David Grundstrom figures that the Coda Sedan will round out the electric-drive lineup he is putting together for environmentally minded Southern California customers.
Grundstrom, CEO of Marvin K. Brown Auto Center in San Diego, has Mitsubishi and Fisker franchises, so he offers the Mitsubishi i electric vehicle and the Fisker Karma plug-in hybrid. He is slated to begin selling the Sedan this month.
When it comes to alternative-energy vehicles, Grundstrom says, "there's really no single answer to it, and that's why we've taken on products like these."
The Sedan might seem to duplicate the i since both are EVs. But Grundstrom says range differentiates the two -- the i gets 62 miles, while Coda says that the two Sedan models get 125 and 150 miles.
The i would work primarily as a short-range commuter car, he says, while the Sedan could satisfy customers seeking an all-purpose car. Coda will emphasize that point by telling San Diego shoppers that they could drive to the Los Angeles airport, leave the car at a charger while they travel and drive home.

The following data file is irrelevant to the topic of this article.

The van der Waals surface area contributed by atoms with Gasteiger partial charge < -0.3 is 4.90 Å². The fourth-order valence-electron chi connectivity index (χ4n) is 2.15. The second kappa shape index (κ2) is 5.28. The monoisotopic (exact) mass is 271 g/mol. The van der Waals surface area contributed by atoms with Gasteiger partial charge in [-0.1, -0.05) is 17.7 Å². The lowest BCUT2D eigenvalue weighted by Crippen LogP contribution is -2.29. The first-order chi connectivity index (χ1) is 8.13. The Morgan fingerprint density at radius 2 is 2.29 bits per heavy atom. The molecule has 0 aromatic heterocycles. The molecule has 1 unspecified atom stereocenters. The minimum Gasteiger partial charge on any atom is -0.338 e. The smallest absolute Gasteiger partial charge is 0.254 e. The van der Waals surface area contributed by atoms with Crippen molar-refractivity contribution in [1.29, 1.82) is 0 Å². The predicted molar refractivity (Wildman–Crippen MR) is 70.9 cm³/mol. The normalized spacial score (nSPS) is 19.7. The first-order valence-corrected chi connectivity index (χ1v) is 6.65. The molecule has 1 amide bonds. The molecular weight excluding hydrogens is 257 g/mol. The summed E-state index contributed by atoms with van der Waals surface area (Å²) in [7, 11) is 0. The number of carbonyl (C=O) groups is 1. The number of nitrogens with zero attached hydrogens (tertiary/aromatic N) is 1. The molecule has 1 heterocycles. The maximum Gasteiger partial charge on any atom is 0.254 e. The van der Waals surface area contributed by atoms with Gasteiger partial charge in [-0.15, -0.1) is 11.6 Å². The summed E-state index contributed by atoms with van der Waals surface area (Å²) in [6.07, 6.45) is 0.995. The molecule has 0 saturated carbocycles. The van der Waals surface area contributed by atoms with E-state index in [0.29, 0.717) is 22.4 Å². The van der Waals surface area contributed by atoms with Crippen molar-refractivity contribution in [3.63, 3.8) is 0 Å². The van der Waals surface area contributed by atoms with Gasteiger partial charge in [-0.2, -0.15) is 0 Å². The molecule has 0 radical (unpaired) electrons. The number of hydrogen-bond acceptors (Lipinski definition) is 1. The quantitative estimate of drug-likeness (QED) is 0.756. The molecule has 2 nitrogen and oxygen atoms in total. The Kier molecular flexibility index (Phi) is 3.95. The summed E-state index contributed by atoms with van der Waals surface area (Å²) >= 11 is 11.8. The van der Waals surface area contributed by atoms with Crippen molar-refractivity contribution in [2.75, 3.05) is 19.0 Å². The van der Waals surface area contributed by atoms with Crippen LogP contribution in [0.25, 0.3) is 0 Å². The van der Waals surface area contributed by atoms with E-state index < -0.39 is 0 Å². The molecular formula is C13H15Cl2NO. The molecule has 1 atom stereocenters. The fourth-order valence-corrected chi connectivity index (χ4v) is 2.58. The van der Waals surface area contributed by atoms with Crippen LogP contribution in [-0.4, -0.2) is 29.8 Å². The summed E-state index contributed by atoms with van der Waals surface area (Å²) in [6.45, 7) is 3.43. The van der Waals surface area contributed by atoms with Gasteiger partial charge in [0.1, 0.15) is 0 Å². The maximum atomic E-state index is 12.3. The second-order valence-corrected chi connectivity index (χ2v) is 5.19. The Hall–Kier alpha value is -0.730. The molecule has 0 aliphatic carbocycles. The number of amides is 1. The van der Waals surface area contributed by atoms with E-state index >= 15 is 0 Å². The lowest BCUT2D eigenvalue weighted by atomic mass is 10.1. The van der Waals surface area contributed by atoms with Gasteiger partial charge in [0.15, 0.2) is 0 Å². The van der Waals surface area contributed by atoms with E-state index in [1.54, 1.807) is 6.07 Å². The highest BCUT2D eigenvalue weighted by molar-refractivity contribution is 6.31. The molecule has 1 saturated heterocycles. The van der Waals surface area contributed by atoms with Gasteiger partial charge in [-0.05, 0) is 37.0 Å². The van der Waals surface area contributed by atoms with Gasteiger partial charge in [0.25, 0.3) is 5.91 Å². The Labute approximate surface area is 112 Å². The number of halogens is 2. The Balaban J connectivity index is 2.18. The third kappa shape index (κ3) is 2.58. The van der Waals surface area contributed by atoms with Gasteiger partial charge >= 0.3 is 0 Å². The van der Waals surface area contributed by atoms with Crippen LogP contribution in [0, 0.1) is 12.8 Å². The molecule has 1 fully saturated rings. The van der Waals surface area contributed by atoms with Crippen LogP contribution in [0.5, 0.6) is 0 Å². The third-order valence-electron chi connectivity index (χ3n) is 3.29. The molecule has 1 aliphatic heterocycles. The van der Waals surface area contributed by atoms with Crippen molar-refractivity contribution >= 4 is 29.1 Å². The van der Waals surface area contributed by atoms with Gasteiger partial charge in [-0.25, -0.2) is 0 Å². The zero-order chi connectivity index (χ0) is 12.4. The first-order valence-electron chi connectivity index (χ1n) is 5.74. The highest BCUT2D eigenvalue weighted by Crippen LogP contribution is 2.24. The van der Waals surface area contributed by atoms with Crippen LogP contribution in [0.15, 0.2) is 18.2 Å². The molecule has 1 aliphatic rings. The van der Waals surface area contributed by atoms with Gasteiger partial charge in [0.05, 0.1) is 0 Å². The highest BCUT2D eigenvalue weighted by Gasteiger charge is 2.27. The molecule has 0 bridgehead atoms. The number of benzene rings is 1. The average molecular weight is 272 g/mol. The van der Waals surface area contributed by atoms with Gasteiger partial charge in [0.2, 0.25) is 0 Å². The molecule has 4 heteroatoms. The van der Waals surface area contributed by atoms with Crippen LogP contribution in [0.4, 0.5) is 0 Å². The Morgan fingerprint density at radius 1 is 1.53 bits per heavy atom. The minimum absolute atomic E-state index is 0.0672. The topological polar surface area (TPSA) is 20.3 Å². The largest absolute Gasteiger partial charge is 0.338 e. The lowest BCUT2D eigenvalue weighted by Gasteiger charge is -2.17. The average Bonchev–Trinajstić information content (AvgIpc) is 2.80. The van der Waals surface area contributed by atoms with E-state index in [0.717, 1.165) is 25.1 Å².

Grundstrom, whose group sells Cadillac, Buick, GMC and Saab as well as Mitsubishi and Fisker, says he will house the Coda franchise in the company's former Hummer store.
Coda has been reasonable to work with in setting up the store, he adds: "I said, 'You know, don't start forcing guys to put up $100,000 signs and all of that. Start selling cars and see what works.' They've been really great about that."
Coda was wise to alter its initial plan of having company-owned stores, a strategy that Grundstrom says has failed in the past without dealers' knowledge of parts, service and vehicle financing: "If you don't know the car business, I can see how you would think it would work."
He also discounts criticism of the styling of the Sedan, which is based on an older Chinese car supplied by Hafei Motor Co. The initial wave of green buyers is not looking for swoopy curves, Grundstrom says.
"It's not a sexy-looking car, but a lot of people who will be in the market for that car don't care about sexy styling," he says. "They care about reducing our dependency on foreign oil and thumbing their nose at the gas station when they drive by."